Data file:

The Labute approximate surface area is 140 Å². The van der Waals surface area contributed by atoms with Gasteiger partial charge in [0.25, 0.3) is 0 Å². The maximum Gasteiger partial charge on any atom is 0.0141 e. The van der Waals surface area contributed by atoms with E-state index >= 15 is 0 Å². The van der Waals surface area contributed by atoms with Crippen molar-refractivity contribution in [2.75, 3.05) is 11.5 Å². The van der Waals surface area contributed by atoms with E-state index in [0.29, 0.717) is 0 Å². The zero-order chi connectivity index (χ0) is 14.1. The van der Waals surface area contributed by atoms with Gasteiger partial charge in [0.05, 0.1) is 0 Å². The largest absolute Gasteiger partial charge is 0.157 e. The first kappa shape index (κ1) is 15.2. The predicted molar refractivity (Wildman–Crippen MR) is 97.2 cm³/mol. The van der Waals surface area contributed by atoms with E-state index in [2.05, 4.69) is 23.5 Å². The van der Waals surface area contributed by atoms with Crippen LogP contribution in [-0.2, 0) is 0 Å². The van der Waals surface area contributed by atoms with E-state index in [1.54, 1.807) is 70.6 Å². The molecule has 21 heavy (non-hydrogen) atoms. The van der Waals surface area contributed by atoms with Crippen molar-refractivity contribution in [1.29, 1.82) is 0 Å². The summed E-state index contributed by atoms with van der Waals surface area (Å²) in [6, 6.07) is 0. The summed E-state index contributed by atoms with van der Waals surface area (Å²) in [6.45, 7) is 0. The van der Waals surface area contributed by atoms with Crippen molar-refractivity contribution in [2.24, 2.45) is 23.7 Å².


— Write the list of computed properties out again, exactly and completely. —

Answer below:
The Labute approximate surface area is 140 Å². The van der Waals surface area contributed by atoms with Gasteiger partial charge in [0.25, 0.3) is 0 Å². The maximum Gasteiger partial charge on any atom is 0.0141 e. The van der Waals surface area contributed by atoms with E-state index >= 15 is 0 Å². The van der Waals surface area contributed by atoms with Crippen molar-refractivity contribution in [2.75, 3.05) is 11.5 Å². The van der Waals surface area contributed by atoms with E-state index in [0.29, 0.717) is 0 Å². The zero-order chi connectivity index (χ0) is 14.1. The van der Waals surface area contributed by atoms with Gasteiger partial charge in [0.05, 0.1) is 0 Å². The largest absolute Gasteiger partial charge is 0.157 e. The first kappa shape index (κ1) is 15.2. The predicted molar refractivity (Wildman–Crippen MR) is 97.2 cm³/mol. The van der Waals surface area contributed by atoms with E-state index in [2.05, 4.69) is 23.5 Å². The van der Waals surface area contributed by atoms with Crippen LogP contribution in [-0.2, 0) is 0 Å². The van der Waals surface area contributed by atoms with E-state index in [1.54, 1.807) is 70.6 Å². The molecule has 21 heavy (non-hydrogen) atoms. The van der Waals surface area contributed by atoms with Crippen molar-refractivity contribution in [1.29, 1.82) is 0 Å². The summed E-state index contributed by atoms with van der Waals surface area (Å²) in [6, 6.07) is 0. The summed E-state index contributed by atoms with van der Waals surface area (Å²) in [6.45, 7) is 0. The van der Waals surface area contributed by atoms with Crippen molar-refractivity contribution in [2.24, 2.45) is 23.7 Å².